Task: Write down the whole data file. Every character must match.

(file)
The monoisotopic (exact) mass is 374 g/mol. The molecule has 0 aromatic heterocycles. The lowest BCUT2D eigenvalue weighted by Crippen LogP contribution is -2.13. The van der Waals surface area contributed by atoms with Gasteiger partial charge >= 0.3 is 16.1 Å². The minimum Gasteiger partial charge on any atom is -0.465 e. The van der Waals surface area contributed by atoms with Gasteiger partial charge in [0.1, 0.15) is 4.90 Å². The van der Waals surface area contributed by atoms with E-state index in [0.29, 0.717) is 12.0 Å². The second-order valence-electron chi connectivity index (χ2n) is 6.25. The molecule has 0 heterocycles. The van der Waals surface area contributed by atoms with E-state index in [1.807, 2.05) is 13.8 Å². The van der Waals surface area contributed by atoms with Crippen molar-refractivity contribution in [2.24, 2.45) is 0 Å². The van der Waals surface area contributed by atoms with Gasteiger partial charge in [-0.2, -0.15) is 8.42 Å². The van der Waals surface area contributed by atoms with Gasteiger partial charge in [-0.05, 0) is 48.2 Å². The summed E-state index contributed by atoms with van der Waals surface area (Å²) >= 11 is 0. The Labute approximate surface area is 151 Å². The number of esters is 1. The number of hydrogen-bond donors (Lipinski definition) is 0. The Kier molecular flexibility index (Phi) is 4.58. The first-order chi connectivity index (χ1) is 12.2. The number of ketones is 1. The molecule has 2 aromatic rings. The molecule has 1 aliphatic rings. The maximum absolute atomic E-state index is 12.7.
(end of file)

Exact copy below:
The monoisotopic (exact) mass is 374 g/mol. The molecule has 0 aromatic heterocycles. The lowest BCUT2D eigenvalue weighted by Crippen LogP contribution is -2.13. The van der Waals surface area contributed by atoms with Gasteiger partial charge >= 0.3 is 16.1 Å². The minimum Gasteiger partial charge on any atom is -0.465 e. The van der Waals surface area contributed by atoms with Gasteiger partial charge in [0.1, 0.15) is 4.90 Å². The van der Waals surface area contributed by atoms with E-state index in [0.29, 0.717) is 12.0 Å². The second-order valence-electron chi connectivity index (χ2n) is 6.25. The molecule has 0 heterocycles. The van der Waals surface area contributed by atoms with E-state index in [1.807, 2.05) is 13.8 Å². The van der Waals surface area contributed by atoms with Crippen molar-refractivity contribution in [2.24, 2.45) is 0 Å². The van der Waals surface area contributed by atoms with Gasteiger partial charge in [-0.2, -0.15) is 8.42 Å². The van der Waals surface area contributed by atoms with Gasteiger partial charge in [-0.05, 0) is 48.2 Å². The summed E-state index contributed by atoms with van der Waals surface area (Å²) >= 11 is 0. The Labute approximate surface area is 151 Å². The number of esters is 1. The number of hydrogen-bond donors (Lipinski definition) is 0. The Kier molecular flexibility index (Phi) is 4.58. The first-order chi connectivity index (χ1) is 12.2. The number of ketones is 1. The molecule has 2 aromatic rings. The molecule has 1 aliphatic rings. The maximum absolute atomic E-state index is 12.7.